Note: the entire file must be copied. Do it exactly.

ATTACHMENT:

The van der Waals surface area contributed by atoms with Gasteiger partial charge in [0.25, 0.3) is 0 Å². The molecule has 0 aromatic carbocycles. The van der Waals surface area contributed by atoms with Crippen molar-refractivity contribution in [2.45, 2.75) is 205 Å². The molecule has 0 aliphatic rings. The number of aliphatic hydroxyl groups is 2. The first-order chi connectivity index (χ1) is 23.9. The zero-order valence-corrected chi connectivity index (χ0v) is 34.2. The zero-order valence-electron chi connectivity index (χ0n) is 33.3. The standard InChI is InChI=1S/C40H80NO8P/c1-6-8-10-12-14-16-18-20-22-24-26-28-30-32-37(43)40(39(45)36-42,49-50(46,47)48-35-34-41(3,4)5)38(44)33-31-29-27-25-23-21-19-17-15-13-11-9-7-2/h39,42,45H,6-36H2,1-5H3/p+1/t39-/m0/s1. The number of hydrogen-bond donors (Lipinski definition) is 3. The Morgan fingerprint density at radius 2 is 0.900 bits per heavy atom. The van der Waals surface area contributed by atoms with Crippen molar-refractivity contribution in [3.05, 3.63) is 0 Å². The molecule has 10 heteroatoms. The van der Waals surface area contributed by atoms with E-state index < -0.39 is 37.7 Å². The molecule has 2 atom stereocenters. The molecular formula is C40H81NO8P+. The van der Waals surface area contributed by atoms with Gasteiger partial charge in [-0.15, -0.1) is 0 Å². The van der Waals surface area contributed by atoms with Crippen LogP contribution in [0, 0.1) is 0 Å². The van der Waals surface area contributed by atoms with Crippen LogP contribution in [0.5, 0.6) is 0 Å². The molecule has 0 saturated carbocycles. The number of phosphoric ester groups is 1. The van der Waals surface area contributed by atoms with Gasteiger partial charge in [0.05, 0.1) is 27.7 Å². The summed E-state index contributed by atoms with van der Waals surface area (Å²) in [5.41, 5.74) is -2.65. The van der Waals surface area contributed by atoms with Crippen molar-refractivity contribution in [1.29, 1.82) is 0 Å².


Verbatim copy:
The van der Waals surface area contributed by atoms with Gasteiger partial charge in [0.25, 0.3) is 0 Å². The molecule has 0 aromatic carbocycles. The van der Waals surface area contributed by atoms with Crippen molar-refractivity contribution in [2.45, 2.75) is 205 Å². The molecule has 0 aliphatic rings. The number of aliphatic hydroxyl groups is 2. The first-order chi connectivity index (χ1) is 23.9. The zero-order valence-corrected chi connectivity index (χ0v) is 34.2. The zero-order valence-electron chi connectivity index (χ0n) is 33.3. The standard InChI is InChI=1S/C40H80NO8P/c1-6-8-10-12-14-16-18-20-22-24-26-28-30-32-37(43)40(39(45)36-42,49-50(46,47)48-35-34-41(3,4)5)38(44)33-31-29-27-25-23-21-19-17-15-13-11-9-7-2/h39,42,45H,6-36H2,1-5H3/p+1/t39-/m0/s1. The number of hydrogen-bond donors (Lipinski definition) is 3. The Morgan fingerprint density at radius 2 is 0.900 bits per heavy atom. The van der Waals surface area contributed by atoms with Crippen molar-refractivity contribution in [3.05, 3.63) is 0 Å². The molecule has 10 heteroatoms. The van der Waals surface area contributed by atoms with E-state index < -0.39 is 37.7 Å². The molecule has 2 atom stereocenters. The molecular formula is C40H81NO8P+. The van der Waals surface area contributed by atoms with Gasteiger partial charge in [-0.15, -0.1) is 0 Å². The van der Waals surface area contributed by atoms with Crippen LogP contribution in [0, 0.1) is 0 Å². The van der Waals surface area contributed by atoms with Crippen LogP contribution in [0.5, 0.6) is 0 Å². The molecule has 0 saturated carbocycles. The number of phosphoric ester groups is 1. The van der Waals surface area contributed by atoms with Gasteiger partial charge in [0.05, 0.1) is 27.7 Å². The summed E-state index contributed by atoms with van der Waals surface area (Å²) in [5.41, 5.74) is -2.65. The van der Waals surface area contributed by atoms with Crippen molar-refractivity contribution in [1.29, 1.82) is 0 Å².